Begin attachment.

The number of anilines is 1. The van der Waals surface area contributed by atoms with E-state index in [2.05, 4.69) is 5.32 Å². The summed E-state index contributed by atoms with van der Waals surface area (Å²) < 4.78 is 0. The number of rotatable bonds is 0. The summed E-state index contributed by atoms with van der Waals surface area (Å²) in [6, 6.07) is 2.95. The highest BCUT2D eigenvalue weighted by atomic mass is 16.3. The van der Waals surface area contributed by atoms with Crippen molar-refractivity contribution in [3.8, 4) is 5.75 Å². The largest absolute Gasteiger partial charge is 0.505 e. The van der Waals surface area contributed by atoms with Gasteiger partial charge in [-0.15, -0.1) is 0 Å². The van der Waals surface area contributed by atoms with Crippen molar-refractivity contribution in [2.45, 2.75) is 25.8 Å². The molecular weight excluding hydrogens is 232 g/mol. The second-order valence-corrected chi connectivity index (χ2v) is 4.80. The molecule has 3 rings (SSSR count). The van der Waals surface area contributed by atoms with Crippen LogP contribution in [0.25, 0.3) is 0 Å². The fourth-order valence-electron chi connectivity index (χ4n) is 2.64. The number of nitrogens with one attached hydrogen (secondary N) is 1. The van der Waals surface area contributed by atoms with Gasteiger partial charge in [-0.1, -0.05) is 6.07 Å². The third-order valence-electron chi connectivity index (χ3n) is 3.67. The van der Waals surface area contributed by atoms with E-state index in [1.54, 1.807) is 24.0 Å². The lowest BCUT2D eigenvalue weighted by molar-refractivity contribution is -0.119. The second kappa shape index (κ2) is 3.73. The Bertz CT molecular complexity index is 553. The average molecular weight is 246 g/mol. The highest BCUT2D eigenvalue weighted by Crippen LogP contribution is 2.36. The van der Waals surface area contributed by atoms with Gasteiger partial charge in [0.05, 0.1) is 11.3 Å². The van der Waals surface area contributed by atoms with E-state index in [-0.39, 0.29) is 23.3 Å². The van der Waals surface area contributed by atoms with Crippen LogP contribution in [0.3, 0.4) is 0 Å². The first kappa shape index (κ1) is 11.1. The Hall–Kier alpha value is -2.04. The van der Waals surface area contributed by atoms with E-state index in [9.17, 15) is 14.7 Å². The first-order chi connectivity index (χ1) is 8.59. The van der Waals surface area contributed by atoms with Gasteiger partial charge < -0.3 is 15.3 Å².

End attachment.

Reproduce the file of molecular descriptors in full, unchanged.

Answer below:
The number of anilines is 1. The van der Waals surface area contributed by atoms with E-state index in [2.05, 4.69) is 5.32 Å². The summed E-state index contributed by atoms with van der Waals surface area (Å²) < 4.78 is 0. The number of rotatable bonds is 0. The summed E-state index contributed by atoms with van der Waals surface area (Å²) in [6, 6.07) is 2.95. The highest BCUT2D eigenvalue weighted by atomic mass is 16.3. The van der Waals surface area contributed by atoms with Crippen molar-refractivity contribution in [3.8, 4) is 5.75 Å². The largest absolute Gasteiger partial charge is 0.505 e. The van der Waals surface area contributed by atoms with Gasteiger partial charge in [-0.15, -0.1) is 0 Å². The van der Waals surface area contributed by atoms with Crippen molar-refractivity contribution in [2.45, 2.75) is 25.8 Å². The molecular weight excluding hydrogens is 232 g/mol. The second-order valence-corrected chi connectivity index (χ2v) is 4.80. The molecule has 3 rings (SSSR count). The van der Waals surface area contributed by atoms with Crippen LogP contribution in [0.25, 0.3) is 0 Å². The fourth-order valence-electron chi connectivity index (χ4n) is 2.64. The number of nitrogens with one attached hydrogen (secondary N) is 1. The van der Waals surface area contributed by atoms with Gasteiger partial charge in [-0.1, -0.05) is 6.07 Å². The third-order valence-electron chi connectivity index (χ3n) is 3.67. The van der Waals surface area contributed by atoms with E-state index in [1.54, 1.807) is 24.0 Å². The lowest BCUT2D eigenvalue weighted by molar-refractivity contribution is -0.119. The second kappa shape index (κ2) is 3.73. The Bertz CT molecular complexity index is 553. The average molecular weight is 246 g/mol. The highest BCUT2D eigenvalue weighted by Crippen LogP contribution is 2.36. The van der Waals surface area contributed by atoms with Gasteiger partial charge in [0.05, 0.1) is 11.3 Å². The van der Waals surface area contributed by atoms with E-state index in [-0.39, 0.29) is 23.3 Å². The van der Waals surface area contributed by atoms with Crippen LogP contribution in [0.3, 0.4) is 0 Å². The first kappa shape index (κ1) is 11.1. The Hall–Kier alpha value is -2.04. The van der Waals surface area contributed by atoms with E-state index in [9.17, 15) is 14.7 Å². The first-order chi connectivity index (χ1) is 8.59. The van der Waals surface area contributed by atoms with Gasteiger partial charge < -0.3 is 15.3 Å².